Windows & Interoperability: Windows Server 2008 R2 RC Includes Important Improvements to Hyper-V Implementation

 
 
By Cameron Sturdevant  |  Posted 2009-05-01
 
 
 

Windows Server 2008 R2 RC Includes Important Improvements to Hyper-V Implementation

 

Windows Server 2008 R2 RC Includes Important Improvements to Hyper-V Implementation

Running Together

Windows Server 2008 R2 RC improves on how guest machines are hosted in Hyper-V. In the next several screens, I'll add a virtual hard drive to this running instance of Windows 7 to add storage space.

Running Together

Adding VHD

On the left, you see two virtual machines: EWK076, shown running, and EWK075, which is off. On the right, you see that I'm adding "ewkvhd081," a virtual hard drive I created earlier, to the running VM named EWK076.

Adding VHD

Two Drives

Looking at the system properties on the virtual machine EWK076, you can see that there are now two hard drives available. Local disk C: is the 15GB drive that was created with the virtual machine and holds the Windows 7 operating system and also the new volume E:, which is a small 5GB virtual hard drive.

Two Drives

Now Just One

On the fly, I was able to remove the virtual hard drive E: through the Hyper-V manager running on my Windows 2008 R2 system. The virtual machine, EWK076, didn't hiccup as hard drives were added and removed while it was running.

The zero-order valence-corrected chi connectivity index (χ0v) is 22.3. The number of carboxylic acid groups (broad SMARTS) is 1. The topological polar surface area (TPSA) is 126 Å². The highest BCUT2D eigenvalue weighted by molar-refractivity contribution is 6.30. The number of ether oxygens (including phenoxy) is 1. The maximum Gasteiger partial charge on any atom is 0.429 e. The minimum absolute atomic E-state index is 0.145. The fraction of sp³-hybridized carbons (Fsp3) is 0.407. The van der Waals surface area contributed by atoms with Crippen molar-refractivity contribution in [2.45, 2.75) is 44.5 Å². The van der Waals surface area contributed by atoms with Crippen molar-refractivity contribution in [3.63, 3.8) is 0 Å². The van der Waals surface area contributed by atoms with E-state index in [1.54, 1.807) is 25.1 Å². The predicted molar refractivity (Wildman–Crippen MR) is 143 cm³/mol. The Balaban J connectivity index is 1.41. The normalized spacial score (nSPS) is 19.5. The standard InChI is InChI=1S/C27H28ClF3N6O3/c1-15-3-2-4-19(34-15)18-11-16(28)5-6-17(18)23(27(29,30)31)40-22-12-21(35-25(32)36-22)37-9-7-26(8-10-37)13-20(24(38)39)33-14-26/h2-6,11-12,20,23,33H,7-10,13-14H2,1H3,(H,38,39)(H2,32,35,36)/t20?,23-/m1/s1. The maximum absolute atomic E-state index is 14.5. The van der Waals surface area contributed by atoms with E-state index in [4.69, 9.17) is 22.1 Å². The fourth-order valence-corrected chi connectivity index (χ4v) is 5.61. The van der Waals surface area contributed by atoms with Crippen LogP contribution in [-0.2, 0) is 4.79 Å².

Now Just One

Logical Processors

According to a November 2008 Microsoft posting on TechNet, Hyper-V can handle up to 32 physical processors. The number of logical processors that can be assigned to a guest is limited to the number of physical processors. Here, you see that my test system has two physical processors.

Logical Processors

AppLocker

AppLocker replaces the Software Restriction Policies feature in Windows 7 and Windows Server 2008 R2. AppLocker has been cleaned up to reduce administrative overhead and help control how users can access and use files, such as .exe files, scripts, Windows Installer files and DLLs.

AppLocker

User Account Control

In Windows 7 and Windows Server 2008 R2, UAC increases the number of tasks that the standard user can perform without prompts for administrator approval, allows a user with administrator privileges to configure the UAC (shown here) and provides additional local security policies.

User Account Control

PowerShell

There are many new command tools, called cmdlets, including one shown in action here called get-hotfix that retrieved the security hotfixes off of another server on the eWEEK Labs test network. You can see the command at the bottom of the screen.

PowerShell

Rocket Fuel